It’s important to keep in mind that trout naturally have slower metabolisms than other fish since they are native to cooler waters. Due to this, you will want to ensure you don’t overfeed. Underfeeding is equally dangerous, so make sure you know how much to feed based on your tank size and number of trout.
How to clean the tank
Algal blooms are common problems in aquaponics, but there are ways to clear your water of it and/or prevent their growth in the first place. One method is to put mechanical filters into your plumbing system. A cheap thin cloth acting as a barrier that covers the ends of the water pipes would suffice. The next step is to provide shade to prevent growth and buildup of algae. And the last option would be to get a fish that love to eat algae and let it do the job of cleaning your tank.
Parasite, bacterial, and fungal infections can happen, regardless if you have a small or large fish population. Most commonly, trout are afflicted with diseases when they live in stressful and unhealthy conditions.
Furunculosis and fin rot are among the two common bacterial diseases found in trout. Furunculosis is usually treated with sulfamerazine and Terramycin while fin rot is remedied by a copper sulfate solution. There are also external parasites that cling to the skin of the fish. In this case, a formaldehyde bath (some have done salt bath) may be given to an isolated group of fish before being returned to join the general population.
Trout need higher levels of dissolved oxygen compared to other fish types, like perch or tilapia. It is recommended for a trout tank to have up to 7.0 ppm of oxygen levels to keep the fish happy and healthy.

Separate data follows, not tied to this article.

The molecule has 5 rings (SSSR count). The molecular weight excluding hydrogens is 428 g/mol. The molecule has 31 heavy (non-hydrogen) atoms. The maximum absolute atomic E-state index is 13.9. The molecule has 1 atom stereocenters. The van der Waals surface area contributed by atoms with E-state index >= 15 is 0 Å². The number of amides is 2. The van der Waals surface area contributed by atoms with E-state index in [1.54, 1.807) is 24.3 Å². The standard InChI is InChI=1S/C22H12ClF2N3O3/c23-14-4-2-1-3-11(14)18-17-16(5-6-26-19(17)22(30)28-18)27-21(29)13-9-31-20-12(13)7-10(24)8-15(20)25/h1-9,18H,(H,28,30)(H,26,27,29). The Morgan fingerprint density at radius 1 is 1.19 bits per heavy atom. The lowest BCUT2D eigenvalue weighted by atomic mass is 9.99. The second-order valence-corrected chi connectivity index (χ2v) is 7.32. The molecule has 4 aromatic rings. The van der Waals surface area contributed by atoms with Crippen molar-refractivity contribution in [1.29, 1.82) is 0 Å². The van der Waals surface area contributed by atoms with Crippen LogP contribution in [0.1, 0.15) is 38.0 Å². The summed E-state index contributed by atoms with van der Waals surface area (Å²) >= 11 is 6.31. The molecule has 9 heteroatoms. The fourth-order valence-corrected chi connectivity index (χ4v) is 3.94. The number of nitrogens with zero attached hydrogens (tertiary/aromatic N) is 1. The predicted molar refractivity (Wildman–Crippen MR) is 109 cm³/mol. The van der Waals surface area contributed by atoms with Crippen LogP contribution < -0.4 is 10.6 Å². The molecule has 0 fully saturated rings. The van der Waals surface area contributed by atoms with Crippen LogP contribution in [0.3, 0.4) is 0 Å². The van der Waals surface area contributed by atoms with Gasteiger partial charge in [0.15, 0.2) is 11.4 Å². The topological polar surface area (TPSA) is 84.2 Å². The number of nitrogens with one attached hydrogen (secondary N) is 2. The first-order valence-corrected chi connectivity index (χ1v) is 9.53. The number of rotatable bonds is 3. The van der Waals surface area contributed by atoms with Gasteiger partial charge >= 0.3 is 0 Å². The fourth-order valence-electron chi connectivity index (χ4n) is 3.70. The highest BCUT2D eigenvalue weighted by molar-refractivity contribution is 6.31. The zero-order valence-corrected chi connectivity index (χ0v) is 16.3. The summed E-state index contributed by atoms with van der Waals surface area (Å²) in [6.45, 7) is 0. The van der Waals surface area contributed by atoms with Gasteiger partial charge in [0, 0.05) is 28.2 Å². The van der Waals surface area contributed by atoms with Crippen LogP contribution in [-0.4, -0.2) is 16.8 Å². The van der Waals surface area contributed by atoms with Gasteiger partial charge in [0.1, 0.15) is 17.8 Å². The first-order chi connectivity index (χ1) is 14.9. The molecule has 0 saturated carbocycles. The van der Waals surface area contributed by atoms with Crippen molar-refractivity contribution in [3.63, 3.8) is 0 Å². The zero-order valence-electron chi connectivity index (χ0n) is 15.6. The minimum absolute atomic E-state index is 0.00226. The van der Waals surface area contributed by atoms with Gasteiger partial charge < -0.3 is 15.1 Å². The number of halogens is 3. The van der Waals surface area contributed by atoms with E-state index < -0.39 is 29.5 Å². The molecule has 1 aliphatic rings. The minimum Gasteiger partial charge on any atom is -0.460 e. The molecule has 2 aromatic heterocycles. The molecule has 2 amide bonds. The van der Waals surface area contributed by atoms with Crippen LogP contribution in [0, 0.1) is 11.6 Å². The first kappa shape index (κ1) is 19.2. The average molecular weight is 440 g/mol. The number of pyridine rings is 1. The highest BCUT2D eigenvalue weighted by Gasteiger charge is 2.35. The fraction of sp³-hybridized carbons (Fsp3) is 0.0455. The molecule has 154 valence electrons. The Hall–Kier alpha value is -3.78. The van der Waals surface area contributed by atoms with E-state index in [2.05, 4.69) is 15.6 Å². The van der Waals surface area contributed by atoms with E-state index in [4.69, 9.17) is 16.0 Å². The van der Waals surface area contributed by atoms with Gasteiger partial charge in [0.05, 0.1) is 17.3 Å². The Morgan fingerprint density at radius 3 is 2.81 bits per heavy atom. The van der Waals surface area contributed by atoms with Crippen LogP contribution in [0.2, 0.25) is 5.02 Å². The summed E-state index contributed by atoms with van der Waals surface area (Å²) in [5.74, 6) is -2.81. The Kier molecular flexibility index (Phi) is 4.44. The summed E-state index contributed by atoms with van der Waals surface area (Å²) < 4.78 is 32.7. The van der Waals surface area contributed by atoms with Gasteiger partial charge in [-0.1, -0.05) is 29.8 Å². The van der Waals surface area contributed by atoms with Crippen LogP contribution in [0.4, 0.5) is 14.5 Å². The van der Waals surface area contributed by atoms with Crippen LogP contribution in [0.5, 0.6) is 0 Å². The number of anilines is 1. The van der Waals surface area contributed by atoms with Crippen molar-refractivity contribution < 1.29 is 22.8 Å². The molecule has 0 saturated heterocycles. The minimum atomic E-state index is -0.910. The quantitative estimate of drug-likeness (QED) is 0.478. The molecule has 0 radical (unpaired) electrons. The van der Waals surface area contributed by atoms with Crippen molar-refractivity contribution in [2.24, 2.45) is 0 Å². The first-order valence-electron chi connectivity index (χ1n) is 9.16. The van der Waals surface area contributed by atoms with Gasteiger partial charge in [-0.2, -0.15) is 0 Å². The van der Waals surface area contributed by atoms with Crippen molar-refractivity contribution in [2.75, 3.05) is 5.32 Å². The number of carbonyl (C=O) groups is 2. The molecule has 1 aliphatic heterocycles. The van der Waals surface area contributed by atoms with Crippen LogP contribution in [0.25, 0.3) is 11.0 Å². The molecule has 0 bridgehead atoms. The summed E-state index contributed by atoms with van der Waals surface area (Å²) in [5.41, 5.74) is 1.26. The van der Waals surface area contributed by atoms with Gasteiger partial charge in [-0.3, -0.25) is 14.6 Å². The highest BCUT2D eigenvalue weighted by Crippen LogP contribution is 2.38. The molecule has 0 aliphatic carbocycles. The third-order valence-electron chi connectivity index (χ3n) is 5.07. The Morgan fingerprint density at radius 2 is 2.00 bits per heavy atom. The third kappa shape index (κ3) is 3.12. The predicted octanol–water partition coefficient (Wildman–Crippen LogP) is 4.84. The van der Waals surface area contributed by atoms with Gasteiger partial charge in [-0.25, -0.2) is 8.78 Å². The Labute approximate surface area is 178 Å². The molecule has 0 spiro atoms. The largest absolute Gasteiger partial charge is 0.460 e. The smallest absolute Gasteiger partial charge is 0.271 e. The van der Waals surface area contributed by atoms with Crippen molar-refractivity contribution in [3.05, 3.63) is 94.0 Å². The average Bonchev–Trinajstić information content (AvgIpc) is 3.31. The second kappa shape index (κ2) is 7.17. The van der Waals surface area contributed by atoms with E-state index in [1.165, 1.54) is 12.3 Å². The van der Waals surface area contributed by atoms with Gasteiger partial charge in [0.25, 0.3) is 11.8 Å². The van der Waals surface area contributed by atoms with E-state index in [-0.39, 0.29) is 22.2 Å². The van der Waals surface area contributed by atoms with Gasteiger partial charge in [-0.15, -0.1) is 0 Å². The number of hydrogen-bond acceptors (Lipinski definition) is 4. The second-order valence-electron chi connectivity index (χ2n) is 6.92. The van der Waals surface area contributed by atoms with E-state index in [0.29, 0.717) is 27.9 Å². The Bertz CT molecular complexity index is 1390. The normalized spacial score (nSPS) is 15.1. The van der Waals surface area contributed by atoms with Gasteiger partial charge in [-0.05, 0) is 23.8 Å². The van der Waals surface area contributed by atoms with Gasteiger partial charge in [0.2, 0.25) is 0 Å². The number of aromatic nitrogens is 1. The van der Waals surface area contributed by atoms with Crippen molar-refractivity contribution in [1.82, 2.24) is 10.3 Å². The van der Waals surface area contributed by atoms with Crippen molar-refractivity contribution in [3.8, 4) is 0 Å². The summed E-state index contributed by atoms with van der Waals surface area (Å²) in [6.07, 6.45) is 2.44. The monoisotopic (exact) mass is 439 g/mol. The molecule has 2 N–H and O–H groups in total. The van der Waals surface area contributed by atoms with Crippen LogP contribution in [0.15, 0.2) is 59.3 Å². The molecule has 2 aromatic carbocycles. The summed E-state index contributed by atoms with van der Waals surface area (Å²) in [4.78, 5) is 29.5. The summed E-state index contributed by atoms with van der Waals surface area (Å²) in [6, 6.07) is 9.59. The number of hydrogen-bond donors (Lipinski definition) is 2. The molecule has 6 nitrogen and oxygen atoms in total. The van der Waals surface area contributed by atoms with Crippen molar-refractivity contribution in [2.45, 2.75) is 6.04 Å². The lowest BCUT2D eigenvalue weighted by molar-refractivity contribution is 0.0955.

Best Trout Species for Aquaponics
The rainbow trout is the best one to use for aquaponics. Not only do they look pretty, but they are generally hardy species, making aquaponics farming rather easy.
Best Suited Aquaponic Plants
Trout is best for cool-growing crops, such as those that belong to the Brassica oleracea (cabbage, broccoli, collard greens).
It only takes a year for a male trout to mature, so restocking should be done every two to five years. The frequency of restocking will also depend on whether you have non-sterile fish and sterile fish, or if you consume the fish from your tank on a regular basis.
When caring for trout in aquaponics systems, monitoring the ammonia-nitrite and nitrate levels is essential to maintain a healthy aquaponics environment for the fish. Biofiltration is a recommended filtration system for trout care.
Studies have proven that trout embryos are killed when exposed to direct sunlight, even for just a few minutes at a time.
Can They Be Mixed With Other Fish?
Trout are generally a dominant species and tend to exhibit territorial behavior. Some have mixed trout with other freshwater species like Silver Perch without problems, as long as they are of the same size. Adding juveniles to the bigger fish, however, won’t be a good idea as they could get eaten.
Milt is collected from the male, while females are stripped for their eggs. It is recommended that milt should come from more than one male to ensure fertilization. The milt will then be mixed with the eggs. Water is added to the mixture to activate the sperm, so fertilization can begin. Once fertilized, the eggs are ready for transport 20 minutes after and should be done within 48 hours. Direct sunlight should be avoided at all costs for embryos to survive.